Upper Sixth Chemistry student, Zac Stewart, has achieved the Roentgenium Award, the highest award in the Cambridge Chemistry Challenge 2022, which places him in the top 0.7% of students who entered the competition in June this year. Fellow A level chemists, Yuri Tsukumo and Anna Wraith also took part and obtained Copper awards, placing them in the top 33% of competitors.
The competition experience begins with a very challenging 90-minute paper that aims to stretch students with a passion for chemistry and encourages them to think like undergraduates, taking them significantly beyond what they are taught at A level. The top awards are based on the periodic table; Roentgenium (Rg) is the highest, followed by Gold (Au), Silver (Ag) and Copper (Cu). Achieving any of these awards is an impressive feat and bodes well for those considering a degree course either at university or as an apprenticeship.
To recognise his outstanding achievement, Zac accepted an invitation to attend a three-day residential camp at St Catharine’s College, University of Cambridge back in August. It was an excellent opportunity for Zac to meet other successful students and hone his chemistry skills. Zac has written about his experience as an undergraduate chemist below:
“It was great to get the opportunity to visit Cambridge University and stay in St Catharine’s College, getting a feel for what it is like to be a student there. The residential was organised by Dr Peter Wothers, a Fellow of the College, current and ex-chemistry students. Dr Wothers gave interesting and engaging lectures on various topics such as Schrödinger’s equation and functional group analysis.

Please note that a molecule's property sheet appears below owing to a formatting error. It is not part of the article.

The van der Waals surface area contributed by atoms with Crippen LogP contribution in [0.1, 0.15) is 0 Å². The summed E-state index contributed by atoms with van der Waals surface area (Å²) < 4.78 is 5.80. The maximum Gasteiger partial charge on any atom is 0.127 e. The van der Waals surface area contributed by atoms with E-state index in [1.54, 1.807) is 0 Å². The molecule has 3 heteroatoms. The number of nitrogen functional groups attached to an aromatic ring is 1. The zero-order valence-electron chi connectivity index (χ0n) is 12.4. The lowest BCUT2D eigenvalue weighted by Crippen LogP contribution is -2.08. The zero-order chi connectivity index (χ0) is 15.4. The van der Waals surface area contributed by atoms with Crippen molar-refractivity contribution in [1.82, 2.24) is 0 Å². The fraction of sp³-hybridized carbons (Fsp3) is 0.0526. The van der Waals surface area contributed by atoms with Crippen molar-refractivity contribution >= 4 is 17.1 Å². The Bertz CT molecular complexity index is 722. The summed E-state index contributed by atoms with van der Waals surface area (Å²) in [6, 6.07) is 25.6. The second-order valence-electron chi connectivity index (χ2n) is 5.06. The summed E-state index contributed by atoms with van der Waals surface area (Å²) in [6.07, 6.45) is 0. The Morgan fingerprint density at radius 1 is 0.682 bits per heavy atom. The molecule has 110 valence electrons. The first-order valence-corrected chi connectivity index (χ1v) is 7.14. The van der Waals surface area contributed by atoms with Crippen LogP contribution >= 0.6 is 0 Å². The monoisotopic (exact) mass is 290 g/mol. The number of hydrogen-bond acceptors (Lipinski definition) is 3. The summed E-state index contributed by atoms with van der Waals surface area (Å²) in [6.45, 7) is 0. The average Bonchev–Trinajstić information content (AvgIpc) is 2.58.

We completed two practicals taken from the International Chemistry Olympiad when it was in the UK. Using the same equipment as experts in the field was an excellent experience; the array of nuclear magnetic resonance machines was particularly spectacular. In the first practical we analysed the structure and formula of a copper complex using titrations. I managed to work out the formula of the complex and my titration results were good enough to achieve full marks.
We also investigated an interesting chemical called sodium n-dodecyl sulfate (SDS), which has the unique property of having both a hydrophilic and a hydrophobic end to each of its molecules. This is interesting, because when you put the molecules in water, the hydrophobic ends tend to try to leave the water, creating a layer on top of the water. Eventually there is no more room at the top of the container and the molecules start to form spheres called micelles, with the hydrophobic ends all pointing inwards in order to get away from the water around them. We wanted to know what concentration of SDS causes the micelles to form which we achieved by testing the conductivity across the water as we added SDS. This works as the rate at which the conductivity increases will decrease when micelles start forming.It was interesting meeting people with similar passions in science and sharing ideas with them and the academics.”
Well done Zac, Yuri and Anna!